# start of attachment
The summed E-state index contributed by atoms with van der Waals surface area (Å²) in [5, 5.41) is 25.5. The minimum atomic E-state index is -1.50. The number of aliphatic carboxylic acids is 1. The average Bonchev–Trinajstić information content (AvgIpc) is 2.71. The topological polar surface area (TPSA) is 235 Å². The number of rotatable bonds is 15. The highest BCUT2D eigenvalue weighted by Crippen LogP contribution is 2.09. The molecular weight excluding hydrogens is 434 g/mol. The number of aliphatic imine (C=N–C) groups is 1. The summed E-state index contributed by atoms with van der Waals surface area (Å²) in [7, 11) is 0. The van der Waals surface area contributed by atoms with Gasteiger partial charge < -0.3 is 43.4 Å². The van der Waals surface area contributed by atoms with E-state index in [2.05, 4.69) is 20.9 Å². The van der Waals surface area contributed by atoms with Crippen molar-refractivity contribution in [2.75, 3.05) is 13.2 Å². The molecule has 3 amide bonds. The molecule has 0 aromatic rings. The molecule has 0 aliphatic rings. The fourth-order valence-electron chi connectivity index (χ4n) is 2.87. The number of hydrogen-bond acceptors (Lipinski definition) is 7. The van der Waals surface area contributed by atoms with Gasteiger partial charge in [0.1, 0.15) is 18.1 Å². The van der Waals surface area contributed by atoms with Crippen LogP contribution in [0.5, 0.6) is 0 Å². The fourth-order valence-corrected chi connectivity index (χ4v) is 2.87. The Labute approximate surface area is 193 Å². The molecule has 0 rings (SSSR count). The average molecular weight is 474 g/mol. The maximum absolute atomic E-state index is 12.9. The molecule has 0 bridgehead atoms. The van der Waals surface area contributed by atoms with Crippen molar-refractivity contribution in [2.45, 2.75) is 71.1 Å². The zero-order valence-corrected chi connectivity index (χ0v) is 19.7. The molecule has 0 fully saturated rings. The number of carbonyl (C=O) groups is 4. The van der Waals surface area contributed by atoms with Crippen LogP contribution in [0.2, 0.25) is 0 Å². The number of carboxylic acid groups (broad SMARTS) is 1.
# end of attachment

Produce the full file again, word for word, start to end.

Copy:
The summed E-state index contributed by atoms with van der Waals surface area (Å²) in [5, 5.41) is 25.5. The minimum atomic E-state index is -1.50. The number of aliphatic carboxylic acids is 1. The average Bonchev–Trinajstić information content (AvgIpc) is 2.71. The topological polar surface area (TPSA) is 235 Å². The number of rotatable bonds is 15. The highest BCUT2D eigenvalue weighted by Crippen LogP contribution is 2.09. The molecular weight excluding hydrogens is 434 g/mol. The number of aliphatic imine (C=N–C) groups is 1. The summed E-state index contributed by atoms with van der Waals surface area (Å²) in [7, 11) is 0. The van der Waals surface area contributed by atoms with Gasteiger partial charge < -0.3 is 43.4 Å². The van der Waals surface area contributed by atoms with E-state index in [2.05, 4.69) is 20.9 Å². The van der Waals surface area contributed by atoms with Crippen molar-refractivity contribution in [2.75, 3.05) is 13.2 Å². The molecule has 3 amide bonds. The molecule has 0 aromatic rings. The molecule has 0 aliphatic rings. The fourth-order valence-electron chi connectivity index (χ4n) is 2.87. The number of hydrogen-bond acceptors (Lipinski definition) is 7. The van der Waals surface area contributed by atoms with Gasteiger partial charge in [0.1, 0.15) is 18.1 Å². The van der Waals surface area contributed by atoms with Crippen LogP contribution in [0.5, 0.6) is 0 Å². The fourth-order valence-corrected chi connectivity index (χ4v) is 2.87. The Labute approximate surface area is 193 Å². The molecule has 0 rings (SSSR count). The average molecular weight is 474 g/mol. The maximum absolute atomic E-state index is 12.9. The molecule has 0 bridgehead atoms. The van der Waals surface area contributed by atoms with Crippen molar-refractivity contribution in [2.45, 2.75) is 71.1 Å². The zero-order valence-corrected chi connectivity index (χ0v) is 19.7. The molecule has 0 fully saturated rings. The number of carbonyl (C=O) groups is 4. The van der Waals surface area contributed by atoms with Crippen LogP contribution in [0.2, 0.25) is 0 Å². The number of carboxylic acid groups (broad SMARTS) is 1.